This web site is about MYXOMYCETES. Even if these are usually known by the less attractive common name “slime moulds”, the fruiting bodies produced by the myxomycetes exhibit incredibly diverse forms and colours and may be astonishingly beautiful. Apart from their interesting biology, their beauty is the main inspiration behind this web site.
Myxomycetes, or slime moulds, is a unique group of organisms, very different from all other organisms. They are not plants, not animals, and not fungi – in modern classification systems, they are placed in a separate Kingdom (Protozoa), along with other “primitive” unicellular organisms, like the amoeba. The group treated here is the so-called plasmodial slime moulds which comprises around 900 species worldwide, approximately 250 of which have so far been found in Norway.
Myxomycetes have traditionally been classified as primitive animals by zoologists and as fungi by mycologists. The reason for this is that their life cycle include stages where they move around (up to 2,5 mm per hour!) to eat and grow (the vegetative stage), as well as a spore- producing stage, similar to fungi (the reproductive stage). The spores germinate to produce either amoeba or swarm cells. These cells will eventually fuse in pairs, forming a zygote – this is what we generally refer to as mating. This zygote move around and grow into a so-called plasmodium, thus the name plasmodial myxomycetes. This blob of slime can grow to considerable sizes, in some species up to several square decimetres. In extreme cases specimens of a few meters have been found, making these organisms the inspiration for a group of horror films named “The Blob”. These plasmodia are what can often be seen in the forests or elsewhere as yellow or white slime patterns on e.g. dead tree trunks or stumps or among mosses. When conditions are suitable these plasmodia will develop into fruiting bodies, producing large numbers of spores. And the cycle is closed.
During the two stages when the myxomycetes eat and grow, bacteria represent the primary food resource but plasmodia are also known to feed upon yeasts, cyanobacteria, and fungal spores and hyphae, sometimes even consuming whole fruiting bodies of mushrooms.
Under favourable conditions, the plasmodium gives rise to one or more fruiting bodies. The fruiting bodies produced by myxomycetes somewhat resemble those produced by mushrooms, although they are considerably smaller, usually no more than 1–2 mm tall, some even a fraction of a millimetre.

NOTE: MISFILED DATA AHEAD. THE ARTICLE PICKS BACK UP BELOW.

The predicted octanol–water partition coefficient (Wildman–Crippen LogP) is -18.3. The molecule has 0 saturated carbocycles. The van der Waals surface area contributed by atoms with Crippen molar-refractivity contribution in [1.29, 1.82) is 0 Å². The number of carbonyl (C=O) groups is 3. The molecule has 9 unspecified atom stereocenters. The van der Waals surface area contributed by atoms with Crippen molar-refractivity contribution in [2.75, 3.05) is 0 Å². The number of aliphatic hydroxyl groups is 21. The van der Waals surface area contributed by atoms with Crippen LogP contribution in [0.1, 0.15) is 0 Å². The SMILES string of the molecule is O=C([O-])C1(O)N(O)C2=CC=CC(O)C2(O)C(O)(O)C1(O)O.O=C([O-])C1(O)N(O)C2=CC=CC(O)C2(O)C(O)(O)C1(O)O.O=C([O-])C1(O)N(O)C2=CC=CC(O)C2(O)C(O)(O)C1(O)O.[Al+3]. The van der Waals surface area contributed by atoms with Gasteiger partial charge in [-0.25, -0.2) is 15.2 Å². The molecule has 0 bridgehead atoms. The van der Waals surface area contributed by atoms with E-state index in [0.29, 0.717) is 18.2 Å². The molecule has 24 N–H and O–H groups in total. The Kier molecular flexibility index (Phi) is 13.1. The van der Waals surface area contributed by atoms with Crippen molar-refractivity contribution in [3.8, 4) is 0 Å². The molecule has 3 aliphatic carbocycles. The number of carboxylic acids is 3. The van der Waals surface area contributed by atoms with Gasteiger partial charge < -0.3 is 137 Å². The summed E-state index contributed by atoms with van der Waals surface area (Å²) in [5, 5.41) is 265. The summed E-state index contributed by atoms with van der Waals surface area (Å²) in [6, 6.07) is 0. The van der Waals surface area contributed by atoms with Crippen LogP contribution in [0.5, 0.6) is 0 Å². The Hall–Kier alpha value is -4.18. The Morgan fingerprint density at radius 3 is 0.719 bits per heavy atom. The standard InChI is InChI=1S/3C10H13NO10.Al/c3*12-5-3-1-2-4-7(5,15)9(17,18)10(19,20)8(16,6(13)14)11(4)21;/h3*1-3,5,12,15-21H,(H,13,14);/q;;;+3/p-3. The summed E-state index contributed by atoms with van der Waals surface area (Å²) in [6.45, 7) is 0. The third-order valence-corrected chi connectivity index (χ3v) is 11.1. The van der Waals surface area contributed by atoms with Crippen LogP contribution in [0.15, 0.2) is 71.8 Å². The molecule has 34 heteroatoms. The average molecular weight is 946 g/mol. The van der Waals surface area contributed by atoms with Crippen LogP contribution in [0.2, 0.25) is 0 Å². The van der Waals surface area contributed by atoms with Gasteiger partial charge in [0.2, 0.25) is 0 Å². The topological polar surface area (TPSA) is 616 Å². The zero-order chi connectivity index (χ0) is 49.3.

Identification of myxomycetes is based almost entirely upon features of the fruiting bodies and the spores. Fruiting bodies (also referred to as “sporophores” or “sporocarps”) occur in different forms or types, some free standing (sporangia), often in groups derived from the same lump of plasmodium, stalked or sessile, some in cushion-like structures as aethalia or plasmodiocarps, usually sessile. There is great variation in form and colour and also in the internal structure of these fruiting bodies.
The majority of species of myxomycetes are probably cosmopolitan. Temperature and moisture are thought to be the main limiting factors for myxomycetes, and species diversity tend to increase with increasing biodiversity and also depend on the biomass of organic material that support the bacteria and other microorganisms upon which the myxomycetes feed.
The ability of a plasmodium to move and to migrate some distance from the substrate within which it developed has the potential of obscuring myxomycete-substrate relationships, but there are indications that the fruiting bodies of particular species of myxomycetes tend to be rather consistently associated with certain types of substrates, such as dead wood, bark, dead leaves and other plant debris, and mosses and liverworts.
Since many of the myxomycete species achieve macroscopic dimensions, they can be collected and preserved for study in the same way as the fruiting bodies of fungi or even specimens of mosses, lichens, and vascular plants. If handled carefully and properly stored, myxomycete fruiting bodies will remain suitable for study for many years.
Biologically, the most unique feature of the plasmodial myxomycetes is the fact that the plasmodium is one single, large cell where all the cell nuclei are found. The implication is that all these nuclei divide simultaneously (mitosis). This fact renders these organisms a unique tool for the scientific study of the process of mitosis.
Myxomycetes are also known for their “intelligent behaviour”, like finding the shortest way through a maze, operating robots, showing capability for learning and memorising, choosing optimal composition of food, and also being candidates for bio-computing devices. They are known to produce sound, although outside the range of the human ear.
The purpose of this web site is, however, to show the beauty and perhaps unsurpassed variation in colour and shape displayed by fruiting bodies of these plasmodial myxomycetes from the “Slimy Kingdom”.